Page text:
Sunday, August 20, 2006
The Repeal of Houston’s Anti-Crossdressing Ordinance
The 26th anniversary of the repeal of this odious ordinance just passed, but there's an interesting story behind it.
by Ann Walton Sieber
“You are under arrest for dressing as the opposite sex.”
With these words, two so-called vice squad officers arrested Anthony “Tony” Mayes (who later became Anne Mayes), as reported in the October 1972 issue of Nuntius,a now-defunct gay magazine in Houston.
Mayes was arrested under the crossdressing ordinance, Section 28-42.4 of the city’s Code of Ordinances, which prohibited “a person from appearing in public dressed with the intent to disguise his or her sex as that of the opposite sex.” This ordinance had its roots in combination with other ordinances that went all the way back to the year 1904, according to Phyllis Frye, the prominent transgender lawyer and activist who took on the outrageous ordinance and won.
As we celebrate the repeal of another repressive law used to vilify the gay community, we thought it important to remember and celebrate the repeal of the crossdressing ordinance 20 years ago this August 12. “The reasoning of the ordinance was totally specious to begin with,” said Jackie Thorne, president of the Gulf Coast Transgender Community, “Very similar to 21.06, the sodomy statute, it was used more to harass than anything else.”
Mayes was the most well-known person prosecuted under the law, being arrested multiple times, sometimes on the steps of the police station as she was being released from a previous arrest. But she was by no means the only one. Largely under the infamous antigay reign of Houston Police Chief Herman Short, the ordinance was used to hound and harass many in the gay and transgender communities. In bars, men in drag could be arrested unless they were on stage or on their way to or from the stage, as remembered by Ray Hill. Likewise, the police would go into women’s bars and arrest anyone wearing fly-front jeans.
Then Phyllis Frye appeared on the scene.
“In September, 1976, I began my full-time correction and was subject to enforcement of the ordinance,” recounts Phyllis. “Shortly afterwards, being terrified of arrest via the ordinance, I wrote to every single member of the then-Houston City Council, then-Mayor Fred Hofheinz presiding.”
Her sole positive response was from Councilman Johnny Goyen, who told Phyllis that he had always been puzzled by Anne Mayes, but was especially upset over the way that she’d been mistreated under the ordinance. It was eventually Goyen who would sign the repeal of the ordinance, four years later.
Part of Phyllis’ struggle was just to get policy makers to take her seriously. She lobbied on many fronts simultaneously, writing letters, making phone calls, hitting the downtown government offices several times a week, lobbying the municipal judges. She became active in the feminist movement, joining the League of Women Voters, where she believes that Lynne Johnson, then president of the league, used her influence to convince the power structure that Phyllis was indeed serious and deserved their attention. Phyllis gave lectures for many university classes. She even met with the deputy chief of vice, Fred Bankston, at the invitation of then-police chief B.G. “Pappy” Bond—pretty amazing, considering that as they discussed the crossdressing ordinance, Phyllis was, of course, most assuredly breaking it. Also amazingly, she was not arrested.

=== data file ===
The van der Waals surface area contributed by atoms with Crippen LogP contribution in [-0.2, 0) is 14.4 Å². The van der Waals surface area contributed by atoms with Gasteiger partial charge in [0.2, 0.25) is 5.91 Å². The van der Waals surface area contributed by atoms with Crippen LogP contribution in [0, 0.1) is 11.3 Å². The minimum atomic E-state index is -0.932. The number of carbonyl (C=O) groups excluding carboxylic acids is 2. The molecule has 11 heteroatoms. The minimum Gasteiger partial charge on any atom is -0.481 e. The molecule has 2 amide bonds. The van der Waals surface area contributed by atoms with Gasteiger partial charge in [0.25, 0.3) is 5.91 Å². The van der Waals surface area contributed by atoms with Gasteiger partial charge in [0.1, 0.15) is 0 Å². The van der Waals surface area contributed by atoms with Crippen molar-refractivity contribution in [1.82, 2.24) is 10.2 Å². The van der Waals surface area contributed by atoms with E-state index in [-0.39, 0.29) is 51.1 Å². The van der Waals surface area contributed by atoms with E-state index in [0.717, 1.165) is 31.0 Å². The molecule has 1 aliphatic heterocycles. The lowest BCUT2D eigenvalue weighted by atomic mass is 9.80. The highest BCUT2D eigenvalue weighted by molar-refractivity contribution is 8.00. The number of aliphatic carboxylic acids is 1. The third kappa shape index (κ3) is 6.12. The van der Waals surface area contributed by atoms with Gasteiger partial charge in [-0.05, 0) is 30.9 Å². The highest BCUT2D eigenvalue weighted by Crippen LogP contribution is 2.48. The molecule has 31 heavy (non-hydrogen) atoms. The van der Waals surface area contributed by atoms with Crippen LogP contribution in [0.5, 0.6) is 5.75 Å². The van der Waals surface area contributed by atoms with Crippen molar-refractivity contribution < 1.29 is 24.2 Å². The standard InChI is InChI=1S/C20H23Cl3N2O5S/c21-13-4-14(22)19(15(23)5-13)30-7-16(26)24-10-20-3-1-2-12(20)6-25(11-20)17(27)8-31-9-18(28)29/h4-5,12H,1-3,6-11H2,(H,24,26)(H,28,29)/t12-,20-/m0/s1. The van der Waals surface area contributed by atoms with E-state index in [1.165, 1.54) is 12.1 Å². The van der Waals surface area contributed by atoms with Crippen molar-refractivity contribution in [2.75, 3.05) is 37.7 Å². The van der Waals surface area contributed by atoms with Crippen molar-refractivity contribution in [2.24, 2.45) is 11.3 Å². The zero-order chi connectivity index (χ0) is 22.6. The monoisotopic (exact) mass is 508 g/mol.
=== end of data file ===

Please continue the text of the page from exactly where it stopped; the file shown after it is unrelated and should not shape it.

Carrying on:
As did any transgender person during that time, Phyllis spent these four years of activism never knowing if she was about to be arrested, although of course her taking a public role made her most especially vulnerable.
As transgender writer Vanessa Edwards Foster describes the experience (although she herself has never been arrested): “You’re not a fugitive, have no outstanding warrants, obeyed the traffic laws, and you’ve not stolen a thing. Yet you now find yourself being handcuffed in front of a curious throng who stare and snicker.”
In 1979, Phyllis found an advocate in Councilman Ernest McGowen. In the spring of 1980, Councilman John Goodner made a sarcastic slighting remark about Phyllis’ crusade, further stirring up the waters. Several council members approached Goodner privately to take him to task: Councilman Lance Lalor suggested that Goodner move to repeal the ordinance, which he did, with Lalor seconding it.
As Phyllis remembers that period: “Lance told me to leave City Hall and not to come back until the repeal went through. He told me to trust his skills now that the repeal ordinance was in motion....
“On August 12, 1980, the ordinance to repeal was again before Council. Then-Mayor Jim McConn was out of town (as was Jim Westmoreland). Johnny Goyen was Mayor Pro-tem. City Secretary Anna Russell gave the repeal ordinance to Johnny while council members Homer Ford and Larry McKaskle were on the phone. He asked for a vote. Homer and Larry were not even aware it was up for a vote. Councilmember Christin Hartung was the sole and only no vote. Homer and Larry went to Johnny Goyen about five minutes later. In short, Johnny played dumb, saying something like, ‘Oh my goodness, did I let that slip by without giving you guys a chance to vote NO or tag it?’”
The ordinance was repealed that day and has remained off the books ever since.